California Sports Betting: ‘Misleading’ Quote Removed; Animal Groups Oppose Prop 26

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California Sports Betting: ‘Misleading’ Quote Removed; Animal Groups Oppose Prop 26

Supporters of the measure to legalize sports betting at California tribal casinos scored a victory this week after a political committee agreed to remove a quote from a longtime NAACP member from its argument against the measure.

NAACP
NAACP
Rick Callender, president of the California-Hawaii State Conference of the NAACP, attends the group’s Legacy Hall of Fame event last month. This week, the organization, which supports an amendment legalizing sports betting at California tribal casinos, successfully got a group opposed to the measure to remove an NAACP member’s quote from a statement that will be included in a state-issued voter’s guide. (Image: California-Hawaii State Conference of the NAACP/Twitter)

The California-Hawaii State Conference of the NAACP filed a lawsuit in a Sacramento court Tuesday after “Taxpayers Against Special Interests Monopolies,” a group funded by state-licensed cardroom casinos, included a quote from Minnie Hadley-Hempstead in its statement against Proposition 26 set to appear in a state-published voter’s guide about the initiatives on the Nov. 8 ballot.

Hadley-Hempstead is a former president of the civil rights group’s Los Angeles chapter, and the state conference has come out in support of Prop 26. In the lawsuit, the NAACP called the quote deceptive.

Rather than having a judge rule on the matter, the cardroom-backed group agreed to the NAACP’s demand. State Conference President Rick Callender said the cardrooms “did the right thing” by removing the quote.

Despite the California-Hawaii NAACP’s strong support for Prop 26, opponents tried to deceive voters into thinking the opposite,” Callender said. “Thankfully, voters will not be provided this false and misleading quote in the official voter guide sent to every voter.”

Cardrooms oppose Prop 26 because they claim that, if approved by voters, it would essentially give tribal casino operators a monopoly on gaming. Besides legalizing sports betting, Prop 26 would also legalize dice-based table games and roulette at tribal casinos.

The cardrooms also point out that the measure includes language that would allow tribal casinos or other entities to take cardrooms to court by claiming they’re conducting illegal gaming activity. It’s a provision cardrooms claim could force them to close, which might reduce revenues for California cities and result in thousands of jobs lost.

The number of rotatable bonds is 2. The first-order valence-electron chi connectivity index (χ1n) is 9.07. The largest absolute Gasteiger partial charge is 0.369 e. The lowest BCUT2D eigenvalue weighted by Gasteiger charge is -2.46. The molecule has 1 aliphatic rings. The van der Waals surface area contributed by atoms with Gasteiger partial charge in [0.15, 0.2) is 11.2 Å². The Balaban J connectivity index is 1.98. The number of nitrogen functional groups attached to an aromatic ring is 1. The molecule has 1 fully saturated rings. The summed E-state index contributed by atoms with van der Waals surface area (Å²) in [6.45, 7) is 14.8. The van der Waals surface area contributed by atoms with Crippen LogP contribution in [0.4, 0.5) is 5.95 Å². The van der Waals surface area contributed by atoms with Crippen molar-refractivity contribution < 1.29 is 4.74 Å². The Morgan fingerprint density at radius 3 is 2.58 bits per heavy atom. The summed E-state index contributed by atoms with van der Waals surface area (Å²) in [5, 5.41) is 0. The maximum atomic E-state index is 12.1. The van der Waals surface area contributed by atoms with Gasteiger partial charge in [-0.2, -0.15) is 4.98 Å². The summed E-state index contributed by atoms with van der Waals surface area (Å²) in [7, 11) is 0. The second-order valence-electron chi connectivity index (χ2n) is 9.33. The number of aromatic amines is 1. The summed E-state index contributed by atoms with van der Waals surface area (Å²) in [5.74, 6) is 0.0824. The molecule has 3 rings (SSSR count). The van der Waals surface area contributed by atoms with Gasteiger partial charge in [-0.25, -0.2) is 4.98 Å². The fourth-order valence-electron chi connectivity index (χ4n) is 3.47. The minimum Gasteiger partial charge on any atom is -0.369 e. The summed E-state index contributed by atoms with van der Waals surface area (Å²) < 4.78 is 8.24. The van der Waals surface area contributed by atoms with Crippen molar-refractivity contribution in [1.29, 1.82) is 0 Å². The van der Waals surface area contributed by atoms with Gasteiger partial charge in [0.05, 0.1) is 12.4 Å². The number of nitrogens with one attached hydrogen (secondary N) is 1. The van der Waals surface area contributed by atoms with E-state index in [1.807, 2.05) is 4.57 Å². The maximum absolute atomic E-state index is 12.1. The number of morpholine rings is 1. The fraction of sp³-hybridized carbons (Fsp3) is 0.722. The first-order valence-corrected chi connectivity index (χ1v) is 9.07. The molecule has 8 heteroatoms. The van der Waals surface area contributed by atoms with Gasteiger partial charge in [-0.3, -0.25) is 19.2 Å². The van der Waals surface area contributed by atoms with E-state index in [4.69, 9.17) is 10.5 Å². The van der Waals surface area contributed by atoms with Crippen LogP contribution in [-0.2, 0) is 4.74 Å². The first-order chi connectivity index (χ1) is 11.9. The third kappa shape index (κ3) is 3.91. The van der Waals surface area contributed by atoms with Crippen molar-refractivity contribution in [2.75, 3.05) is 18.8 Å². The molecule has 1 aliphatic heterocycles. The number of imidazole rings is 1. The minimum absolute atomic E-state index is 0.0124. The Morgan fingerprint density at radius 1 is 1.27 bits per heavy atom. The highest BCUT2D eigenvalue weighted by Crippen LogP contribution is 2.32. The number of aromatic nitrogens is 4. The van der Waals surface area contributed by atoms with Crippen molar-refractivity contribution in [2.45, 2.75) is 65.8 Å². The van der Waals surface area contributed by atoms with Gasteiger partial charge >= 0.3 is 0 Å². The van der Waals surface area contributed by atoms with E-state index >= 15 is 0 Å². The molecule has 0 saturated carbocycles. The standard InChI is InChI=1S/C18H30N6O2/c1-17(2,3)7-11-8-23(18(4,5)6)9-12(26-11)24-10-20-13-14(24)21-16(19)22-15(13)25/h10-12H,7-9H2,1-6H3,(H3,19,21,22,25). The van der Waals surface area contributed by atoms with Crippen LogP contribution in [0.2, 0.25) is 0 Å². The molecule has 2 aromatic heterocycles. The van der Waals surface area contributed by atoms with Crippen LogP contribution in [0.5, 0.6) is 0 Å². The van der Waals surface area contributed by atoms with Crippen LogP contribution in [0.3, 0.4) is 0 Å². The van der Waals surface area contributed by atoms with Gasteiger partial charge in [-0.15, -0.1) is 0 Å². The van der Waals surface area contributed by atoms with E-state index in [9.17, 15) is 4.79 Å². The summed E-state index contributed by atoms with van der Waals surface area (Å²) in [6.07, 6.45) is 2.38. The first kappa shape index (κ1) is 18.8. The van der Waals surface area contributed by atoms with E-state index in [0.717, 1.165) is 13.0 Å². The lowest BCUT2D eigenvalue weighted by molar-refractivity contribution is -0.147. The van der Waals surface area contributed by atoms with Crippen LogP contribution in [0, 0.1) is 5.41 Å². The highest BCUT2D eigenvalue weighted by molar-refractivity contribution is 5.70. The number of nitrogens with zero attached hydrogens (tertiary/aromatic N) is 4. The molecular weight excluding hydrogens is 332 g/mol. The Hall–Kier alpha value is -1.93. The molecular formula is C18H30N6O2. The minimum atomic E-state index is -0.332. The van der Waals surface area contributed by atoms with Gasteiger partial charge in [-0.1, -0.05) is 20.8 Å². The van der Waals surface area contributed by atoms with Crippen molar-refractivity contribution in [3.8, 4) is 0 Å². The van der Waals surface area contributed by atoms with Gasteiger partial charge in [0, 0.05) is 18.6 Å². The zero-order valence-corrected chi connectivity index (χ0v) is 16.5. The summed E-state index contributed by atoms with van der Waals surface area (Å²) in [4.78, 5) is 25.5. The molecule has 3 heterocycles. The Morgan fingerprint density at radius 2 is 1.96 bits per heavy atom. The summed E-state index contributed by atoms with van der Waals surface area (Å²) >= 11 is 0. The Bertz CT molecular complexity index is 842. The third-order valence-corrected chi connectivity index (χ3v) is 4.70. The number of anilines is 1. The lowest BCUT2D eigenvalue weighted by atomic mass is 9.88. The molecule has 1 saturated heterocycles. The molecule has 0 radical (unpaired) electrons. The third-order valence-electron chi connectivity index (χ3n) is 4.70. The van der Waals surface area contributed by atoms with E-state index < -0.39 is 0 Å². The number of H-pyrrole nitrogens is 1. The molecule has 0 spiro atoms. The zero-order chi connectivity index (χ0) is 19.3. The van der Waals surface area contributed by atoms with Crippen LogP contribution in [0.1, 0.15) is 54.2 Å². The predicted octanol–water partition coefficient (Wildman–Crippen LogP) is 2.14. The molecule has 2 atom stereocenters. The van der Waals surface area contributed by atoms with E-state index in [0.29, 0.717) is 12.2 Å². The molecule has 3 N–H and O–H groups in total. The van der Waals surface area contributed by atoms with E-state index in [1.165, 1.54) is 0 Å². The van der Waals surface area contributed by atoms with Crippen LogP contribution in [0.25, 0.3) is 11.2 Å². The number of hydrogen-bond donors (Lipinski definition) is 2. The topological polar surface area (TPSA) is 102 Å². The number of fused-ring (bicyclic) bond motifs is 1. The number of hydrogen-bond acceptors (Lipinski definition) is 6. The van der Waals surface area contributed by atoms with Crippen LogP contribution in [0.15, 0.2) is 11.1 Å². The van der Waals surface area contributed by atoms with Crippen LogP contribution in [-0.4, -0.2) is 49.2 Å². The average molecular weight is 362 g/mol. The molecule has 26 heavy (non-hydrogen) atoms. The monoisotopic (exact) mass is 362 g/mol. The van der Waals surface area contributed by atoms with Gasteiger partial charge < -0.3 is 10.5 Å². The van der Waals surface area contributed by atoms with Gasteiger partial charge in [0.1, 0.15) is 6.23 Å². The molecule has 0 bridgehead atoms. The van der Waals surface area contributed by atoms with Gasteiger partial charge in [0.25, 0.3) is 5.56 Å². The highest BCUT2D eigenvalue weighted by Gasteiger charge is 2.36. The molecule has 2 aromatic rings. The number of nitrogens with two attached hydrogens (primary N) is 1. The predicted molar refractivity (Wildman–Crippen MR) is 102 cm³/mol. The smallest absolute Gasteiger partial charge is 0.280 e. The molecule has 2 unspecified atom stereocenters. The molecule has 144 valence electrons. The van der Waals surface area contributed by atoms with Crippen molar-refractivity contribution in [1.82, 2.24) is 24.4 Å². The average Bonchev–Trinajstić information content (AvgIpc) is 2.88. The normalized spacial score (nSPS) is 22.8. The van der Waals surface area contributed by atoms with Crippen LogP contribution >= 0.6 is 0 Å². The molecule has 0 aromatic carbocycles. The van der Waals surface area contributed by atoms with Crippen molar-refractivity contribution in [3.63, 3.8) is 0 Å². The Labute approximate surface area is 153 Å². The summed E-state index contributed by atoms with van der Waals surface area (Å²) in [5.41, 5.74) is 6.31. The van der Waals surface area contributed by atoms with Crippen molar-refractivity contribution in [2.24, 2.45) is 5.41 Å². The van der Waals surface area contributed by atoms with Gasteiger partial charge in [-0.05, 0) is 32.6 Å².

Tribal gaming supporters say cardroom casinos have nothing to worry about as long as they conduct their operations legally.

Animal Welfare Groups Oppose Prop 26

More opposition surfaced Friday against Prop 26, although this time it had nothing to do with tribal gaming interests.

“Taxpayers Against Special Interest Monopolies” issued a statement with quotes from representatives of several animal welfare organizations in the state. Their opposition stems from California’s four state-licensed racetracks that would also get retail sportsbooks if Prop 26 passes.

California’s racing industry has said getting sports betting at the tracks would help supplement purses for races. Animal welfare advocates say the tracks and horsemen need to focus instead on improving the sport’s safety record.

In recent years, California tracks have come under scrutiny. Several high-profile fatalities have occurred there in recent years, including Medina Spirit last year at Santa Anita Park.

“Prop 26 provides a financial ‘shot in the arm’ to private horseracing tracks with no requirement or accountability towards increasing animal safety,” said Jill Tucker, CEO of the California Animal Welfare Association.

Two Sports Betting Measures on Ballot

Prop 26 is one of two sports betting measures slated to appear on the California ballot this year. The other is Proposition 27, which would legalize online sports betting statewide. That measure is backed by seven national gaming operators.

Groups on both sides of the two measures have raised more than $230 million to get their messages out to the voters. The election is still more than three months away, and it’s almost certain to break records for campaign spending for ballot measures.

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